How talks turn to trapping on the Routeburn

Department of Conservation —  12/05/2016

By Michelle Crouchley, Community Ranger in Te Anau

Hut Ranger Evan Smith’s nightly hut talks at Lake Mackenzie Hut have gone a long way to help predator control on the Routeburn Track.

One man, one mission, one amazing milestone.

Lake Mackenzie on the Routeburn Track. Photo: Preben Arentoft.

Lake Mackenzie on the Routeburn Track. Photo: Preben Arentoft

Evan Smith with one of his traps along the Routeburn Track.

Evan with one of his traps

Evan started working at Lake Mackenzie Hut in 2002. As he returned each season, he noticed the number of native birds along the track starting to dwindle.

Evan had a good idea of what was causing this. He’d noticed an increase of stoats in the area. He had even seen them running along the track with birds in their mouths.

At this point, Evan could have sat back and thought that it was someone else’s problem to fix – but he decided to take action instead.

Evan started by installing eight stoat traps around the Lake Mackenzie Hut; hoping this might give trampers the chance to keep seeing a friendly South Island robin or rifleman.

South Island robin.

South Island robin

He also began using his nightly hut talk to teach trampers about the problem introduced predators pose for native species, even offering the less squeamish trampers the chance to view his latest kill.

His passion and commitment soon bore unexpected fruit as a group of trampers offered to buy a trap to add to Evan’s network.

Evan Smith outside Mackenzie Hut.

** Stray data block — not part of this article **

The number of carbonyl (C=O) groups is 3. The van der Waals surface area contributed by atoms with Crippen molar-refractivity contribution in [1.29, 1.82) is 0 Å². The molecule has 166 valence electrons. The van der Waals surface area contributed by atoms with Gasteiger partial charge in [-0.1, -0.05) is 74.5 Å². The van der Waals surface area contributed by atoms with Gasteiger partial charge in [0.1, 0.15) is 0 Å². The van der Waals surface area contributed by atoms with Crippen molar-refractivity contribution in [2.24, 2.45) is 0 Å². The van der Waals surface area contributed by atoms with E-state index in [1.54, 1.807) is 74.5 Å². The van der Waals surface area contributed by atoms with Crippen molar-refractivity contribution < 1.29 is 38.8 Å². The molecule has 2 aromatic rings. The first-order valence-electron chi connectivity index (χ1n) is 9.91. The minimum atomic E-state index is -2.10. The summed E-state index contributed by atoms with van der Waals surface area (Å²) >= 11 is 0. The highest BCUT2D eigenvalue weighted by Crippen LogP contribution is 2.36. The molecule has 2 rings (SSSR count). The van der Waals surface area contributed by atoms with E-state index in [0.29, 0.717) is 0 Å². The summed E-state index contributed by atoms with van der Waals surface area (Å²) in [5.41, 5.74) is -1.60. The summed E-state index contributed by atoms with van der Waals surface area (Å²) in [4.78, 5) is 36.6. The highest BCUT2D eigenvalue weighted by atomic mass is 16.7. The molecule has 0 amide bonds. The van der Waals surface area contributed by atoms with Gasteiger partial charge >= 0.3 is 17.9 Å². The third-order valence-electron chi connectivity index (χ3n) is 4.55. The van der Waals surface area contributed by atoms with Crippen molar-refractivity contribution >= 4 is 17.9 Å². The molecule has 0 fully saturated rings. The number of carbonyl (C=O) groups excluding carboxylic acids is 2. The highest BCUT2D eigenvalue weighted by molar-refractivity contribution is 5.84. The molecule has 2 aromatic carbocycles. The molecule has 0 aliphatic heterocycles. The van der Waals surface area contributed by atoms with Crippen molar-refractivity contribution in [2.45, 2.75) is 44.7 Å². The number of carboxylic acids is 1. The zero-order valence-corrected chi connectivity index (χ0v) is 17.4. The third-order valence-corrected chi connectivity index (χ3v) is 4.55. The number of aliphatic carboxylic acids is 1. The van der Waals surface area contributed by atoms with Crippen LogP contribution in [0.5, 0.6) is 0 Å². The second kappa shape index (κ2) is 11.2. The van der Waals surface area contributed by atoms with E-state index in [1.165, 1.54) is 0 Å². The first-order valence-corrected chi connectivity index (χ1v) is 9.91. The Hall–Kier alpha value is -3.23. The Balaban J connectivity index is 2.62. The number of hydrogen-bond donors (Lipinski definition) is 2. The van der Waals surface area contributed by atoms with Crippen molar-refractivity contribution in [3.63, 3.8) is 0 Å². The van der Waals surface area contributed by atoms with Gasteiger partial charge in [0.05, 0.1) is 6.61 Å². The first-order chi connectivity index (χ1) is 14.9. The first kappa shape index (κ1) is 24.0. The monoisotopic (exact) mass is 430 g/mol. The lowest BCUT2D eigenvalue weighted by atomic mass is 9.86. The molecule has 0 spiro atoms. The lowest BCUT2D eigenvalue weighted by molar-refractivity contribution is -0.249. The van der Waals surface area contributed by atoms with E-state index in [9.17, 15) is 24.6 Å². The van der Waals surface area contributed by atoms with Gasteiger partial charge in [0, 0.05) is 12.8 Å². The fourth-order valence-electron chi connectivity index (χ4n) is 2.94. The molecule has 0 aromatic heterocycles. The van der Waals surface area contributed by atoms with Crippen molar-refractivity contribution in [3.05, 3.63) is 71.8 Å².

Evan outside the hut

Expecting to receive an occasional donation, Evan was taken aback by the hordes of trampers eagerly donating to protect the native birds along the track.

Johan Verhagen walked the Routeburn Track with his family and said that Evan’s hut talk was a highlight of their trip.

“Evan’s passion and dedication toward the Routeburn Trap Project was quite apparent, and this passion was certainly contagious amongst the trampers in the hut that night. We were all so inspired, after listening to Evan’s presentation”.

Now, four years on, Evan has had over 2,000 trampers contribute to the project. His trapping network extends approximately 20 kilometres, from the Harris Saddle to the Divide, and is set to join up with a trapping network on the other side of the Harris Saddle, supported by Air New Zealand, Genesis Energy and the Routeburn Dart Wildlife Trust.

This will also link in with a trap line along the Hollyford Road managed by Dick Shefford, from the Hollyford Museum Charitable Trust.

Lake Mackenzie Hut. Photo: Lou Sanson.

Lake Mackenzie Hut

Evan’s vision of “giving the birds that belong here a chance” is now becoming a reality. What started as a line of 8 traps has become part of a network that extends the length of the Routeburn Track.

He hopes, as a result of this project, the children and grandchildren of Routeburn trampers will be able to enjoy spotting more native birds when they walk the track.

2 responses to How talks turn to trapping on the Routeburn

  1. 
    Suzanne Caron 13/05/2016 at 9:49 am

    I have heard Evan Smith’s talk and agree that he is an avid environmentalist with a passion for our native bird protection. But can I say this, I found it disconcerting being asked for a $25 donation for predator control on one of our Great Walks. Is the budget of DOC so limited that this now has to be the case? There is a grand and very expensive guided tour hut run by concessionary interests just 50 m. from the McKenzie Hut and others planned on The Routeburn. Are these people being asked for a donation as well? Is the profit earned by DOC from these commercial interests channeled directly to predator control to ensure the protection of wildlife as a feature on this Great Walk and many others?

    • 

      Hi Suzanne, thanks for your feedback. Trampers are under no obligation to donate at the end of Evan’s talk, and all proceeds raised are channeled directly back to predator control through the Routeburn Dart Wildlife Trust. Many community conservation projects take place in Fiordland National Park, which actively seek public support for their continued success.